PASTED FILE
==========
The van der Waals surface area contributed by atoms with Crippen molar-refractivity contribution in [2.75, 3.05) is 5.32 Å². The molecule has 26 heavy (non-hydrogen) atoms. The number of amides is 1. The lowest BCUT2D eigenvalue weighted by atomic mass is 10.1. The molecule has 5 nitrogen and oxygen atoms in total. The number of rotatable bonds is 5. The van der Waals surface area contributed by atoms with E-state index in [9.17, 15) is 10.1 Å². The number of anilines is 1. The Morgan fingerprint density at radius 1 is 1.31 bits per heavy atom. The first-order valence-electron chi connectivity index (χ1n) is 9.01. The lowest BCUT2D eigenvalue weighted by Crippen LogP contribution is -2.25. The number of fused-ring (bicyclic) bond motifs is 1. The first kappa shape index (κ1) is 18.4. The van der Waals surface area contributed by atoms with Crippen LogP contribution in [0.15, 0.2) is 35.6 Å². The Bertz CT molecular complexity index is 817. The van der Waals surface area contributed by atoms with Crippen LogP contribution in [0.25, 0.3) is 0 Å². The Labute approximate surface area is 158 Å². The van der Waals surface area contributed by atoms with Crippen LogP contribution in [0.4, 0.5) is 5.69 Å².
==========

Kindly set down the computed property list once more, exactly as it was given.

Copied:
The van der Waals surface area contributed by atoms with Crippen molar-refractivity contribution in [2.75, 3.05) is 5.32 Å². The molecule has 26 heavy (non-hydrogen) atoms. The number of amides is 1. The lowest BCUT2D eigenvalue weighted by atomic mass is 10.1. The molecule has 5 nitrogen and oxygen atoms in total. The number of rotatable bonds is 5. The van der Waals surface area contributed by atoms with E-state index in [9.17, 15) is 10.1 Å². The number of anilines is 1. The Morgan fingerprint density at radius 1 is 1.31 bits per heavy atom. The first-order valence-electron chi connectivity index (χ1n) is 9.01. The lowest BCUT2D eigenvalue weighted by Crippen LogP contribution is -2.25. The number of fused-ring (bicyclic) bond motifs is 1. The first kappa shape index (κ1) is 18.4. The van der Waals surface area contributed by atoms with Crippen LogP contribution in [0.15, 0.2) is 35.6 Å². The Bertz CT molecular complexity index is 817. The van der Waals surface area contributed by atoms with Crippen LogP contribution in [0.25, 0.3) is 0 Å². The Labute approximate surface area is 158 Å². The van der Waals surface area contributed by atoms with Crippen LogP contribution in [0.4, 0.5) is 5.69 Å².